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KDE Landed Many Last Minute Features Ahead Of The Plasma 6.1 Beta

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  • #21
    I'm still on 5.27.11. Been using KDE Plasma exclusively for a week now. Really enjoying it, smart compositing is great. Probably going to stay on it for awhile. Can always go back to XFCE. Plasma is simply more integrated when it comes to some things. Never thought I'd actually like KDE this much.

    Breeze Dark theme is the best thing I have experienced visually as far as desktop aesthetics go.
    Last edited by creative; 26 May 2024, 07:49 AM.

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    • #22
      Originally posted by woddy View Post

      I imagine this information in a tooltips is difficult to maintain if it is detailed, because it requires translation into all languages. Maybe it would be enough to include these things in "help" if they are not already there now.
      It could be in a side panel. It could be anywhere. Instead, it's nowhere and we're left to assume.

      On Windows it's a brief description about what everything does. Frankly, the Windows descriptions aren't very good and we're left assuming with them, too. What makes them tolerable is that we can click on Change Settings and are given a hair less than what's offered on the KDE power settings: display and sleep times. We click on Change Advanced Settings and a completely separate program opens up that has fine grained controls and tells us what is happening with everything.

      What sucks on Windows is that Power Settings buried 3 deep from the Control Panel and not linked to in their Settings app. You have to know to either go to the Control Panel or Search for power settings in Windows search bar (not the search in the Windows Settings app because you won't find it there).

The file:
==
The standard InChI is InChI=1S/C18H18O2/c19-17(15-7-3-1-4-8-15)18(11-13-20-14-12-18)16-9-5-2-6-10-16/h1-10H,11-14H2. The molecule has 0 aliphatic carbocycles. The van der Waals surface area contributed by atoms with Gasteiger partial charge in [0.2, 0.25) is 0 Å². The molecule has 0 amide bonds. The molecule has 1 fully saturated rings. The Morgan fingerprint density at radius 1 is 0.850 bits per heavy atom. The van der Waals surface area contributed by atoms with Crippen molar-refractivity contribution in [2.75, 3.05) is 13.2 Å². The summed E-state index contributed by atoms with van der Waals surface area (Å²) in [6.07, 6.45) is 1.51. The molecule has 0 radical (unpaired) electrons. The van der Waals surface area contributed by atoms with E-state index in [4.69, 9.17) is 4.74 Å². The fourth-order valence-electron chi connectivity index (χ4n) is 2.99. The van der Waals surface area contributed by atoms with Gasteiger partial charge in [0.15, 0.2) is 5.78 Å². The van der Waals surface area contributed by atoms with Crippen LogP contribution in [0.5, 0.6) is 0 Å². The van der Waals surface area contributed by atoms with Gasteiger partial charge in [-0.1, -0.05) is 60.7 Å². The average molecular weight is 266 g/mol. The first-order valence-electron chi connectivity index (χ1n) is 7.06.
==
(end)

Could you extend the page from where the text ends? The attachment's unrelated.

Two separate yet joined Settings Management Systems. Fucking Windows

      Moving basic information to a popup or a side panel or tooltip or anywhere near the top level of the power settings instead of nowhere or 3 deep in a completely separate Control Panel would make KDE more user friendly than Windows.

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      • #23
        I've just noticed that you can now bind krunner in custom hotkeys UI to meta key without hassle. Nice.

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        • #24
          Originally posted by skeevy420 View Post

          They've removed a lot of them. Enough of them that tooltips are mostly pointless on KDE. I can say the same thing about tooltips on Windows. There's a clear divide in tooltips between legacy elements that have them and new elements that don't have them, both KDE and Windows. It sucks, tooltips can be very helpful.

          There's everything to explain on the energy profiles page. Does it change governors? Set frequency limits? Change brightness? Change timeouts? Turn USB ports on or off? Unmount idle disks? It doesn't say what anything actually does. I can assume what everything does based on their names, but I also know that different BIOS/UEFI implementations, CPUs, monitors, LED lighting, etc don't allow the user to change any of that. Some things are on or off and high or low. It'd be nice to know what they're doing and if the system supports what's happening. I also know that Performance, Balanced, and Power Save do different things depending on the OS and software installed and that I shouldn't be making KDE assumptions based on GNOME or Windows. Not saying what any of them do anywhere is bad design, period.

          Governor: AMD P-State Performance
          Max Frequency: 5.4Ghz
          Min Frequency: 400mhz
          Screen Brightness: 100%
          LED Lighting Brightness: 100%
          Standby: Off
          Hibernation: Off
          Monitor Timeout: 30 Mins
          Front USB Panel: On
          Audio Volume: Muted

          That's the kind of information that a side panel or tooltip should be providing here.

          I've always thought that some tooltips should be expandable. You mouse over an option and it says the usual basic, almost ignorant tip like "Use the Performance Power Plan" but you'd be able to click the tip expansion icon and get the information above. Tip expansion could be used to hide tutorials and provide more information for things that aren't inherently intuitive.
          I kept asking this myself but all it does is change the ACPI performance profile. So it depends on the platform you are using and that is probably why there are no details.
          Anyhow, at least they could say that and refer to the ACPI profile documention, and show that it switches to "quiet" for example if you set it to balanced....

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          • #25
            Originally posted by user1 View Post

            The reason such bugs really fruatrate me, is because while Windows may have its own share of bugs (usually due to Microsoft breaking something with its Windows updates), when it comes to everything graphics related, let's face it, Windows is MUCH more robust.